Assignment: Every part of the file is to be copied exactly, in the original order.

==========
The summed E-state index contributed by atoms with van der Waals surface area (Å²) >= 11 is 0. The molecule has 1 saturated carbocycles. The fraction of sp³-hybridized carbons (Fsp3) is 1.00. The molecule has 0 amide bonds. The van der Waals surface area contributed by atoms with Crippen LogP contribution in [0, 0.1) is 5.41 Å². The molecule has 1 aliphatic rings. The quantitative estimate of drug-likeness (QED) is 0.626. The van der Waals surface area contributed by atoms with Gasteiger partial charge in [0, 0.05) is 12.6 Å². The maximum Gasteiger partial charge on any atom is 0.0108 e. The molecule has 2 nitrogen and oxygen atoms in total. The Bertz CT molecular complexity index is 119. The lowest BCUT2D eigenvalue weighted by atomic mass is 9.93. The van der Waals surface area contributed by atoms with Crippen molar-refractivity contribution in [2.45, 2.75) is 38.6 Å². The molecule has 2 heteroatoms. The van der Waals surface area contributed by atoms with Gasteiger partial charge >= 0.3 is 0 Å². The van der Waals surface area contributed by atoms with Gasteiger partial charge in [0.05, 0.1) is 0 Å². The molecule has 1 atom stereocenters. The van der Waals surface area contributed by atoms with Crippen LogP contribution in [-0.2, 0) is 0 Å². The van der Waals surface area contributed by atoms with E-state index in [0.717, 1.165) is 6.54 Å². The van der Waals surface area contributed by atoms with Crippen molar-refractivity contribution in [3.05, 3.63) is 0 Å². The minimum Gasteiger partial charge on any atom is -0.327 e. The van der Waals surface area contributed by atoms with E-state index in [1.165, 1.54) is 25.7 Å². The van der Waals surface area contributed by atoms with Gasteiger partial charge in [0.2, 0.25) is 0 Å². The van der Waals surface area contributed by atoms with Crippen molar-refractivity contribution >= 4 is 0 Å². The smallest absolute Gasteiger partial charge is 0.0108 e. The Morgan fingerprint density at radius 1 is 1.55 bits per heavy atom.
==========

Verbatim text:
The summed E-state index contributed by atoms with van der Waals surface area (Å²) >= 11 is 0. The molecule has 1 saturated carbocycles. The fraction of sp³-hybridized carbons (Fsp3) is 1.00. The molecule has 0 amide bonds. The van der Waals surface area contributed by atoms with Crippen LogP contribution in [0, 0.1) is 5.41 Å². The molecule has 1 aliphatic rings. The quantitative estimate of drug-likeness (QED) is 0.626. The van der Waals surface area contributed by atoms with Gasteiger partial charge in [0, 0.05) is 12.6 Å². The maximum Gasteiger partial charge on any atom is 0.0108 e. The molecule has 2 nitrogen and oxygen atoms in total. The Bertz CT molecular complexity index is 119. The lowest BCUT2D eigenvalue weighted by atomic mass is 9.93. The van der Waals surface area contributed by atoms with Crippen molar-refractivity contribution in [2.45, 2.75) is 38.6 Å². The molecule has 2 heteroatoms. The van der Waals surface area contributed by atoms with Gasteiger partial charge >= 0.3 is 0 Å². The van der Waals surface area contributed by atoms with Gasteiger partial charge in [0.05, 0.1) is 0 Å². The molecule has 1 atom stereocenters. The van der Waals surface area contributed by atoms with Crippen LogP contribution in [-0.2, 0) is 0 Å². The van der Waals surface area contributed by atoms with E-state index in [0.717, 1.165) is 6.54 Å². The van der Waals surface area contributed by atoms with Crippen molar-refractivity contribution in [3.05, 3.63) is 0 Å². The minimum Gasteiger partial charge on any atom is -0.327 e. The van der Waals surface area contributed by atoms with E-state index in [1.165, 1.54) is 25.7 Å². The van der Waals surface area contributed by atoms with Gasteiger partial charge in [0.2, 0.25) is 0 Å². The van der Waals surface area contributed by atoms with Crippen molar-refractivity contribution >= 4 is 0 Å². The smallest absolute Gasteiger partial charge is 0.0108 e. The Morgan fingerprint density at radius 1 is 1.55 bits per heavy atom.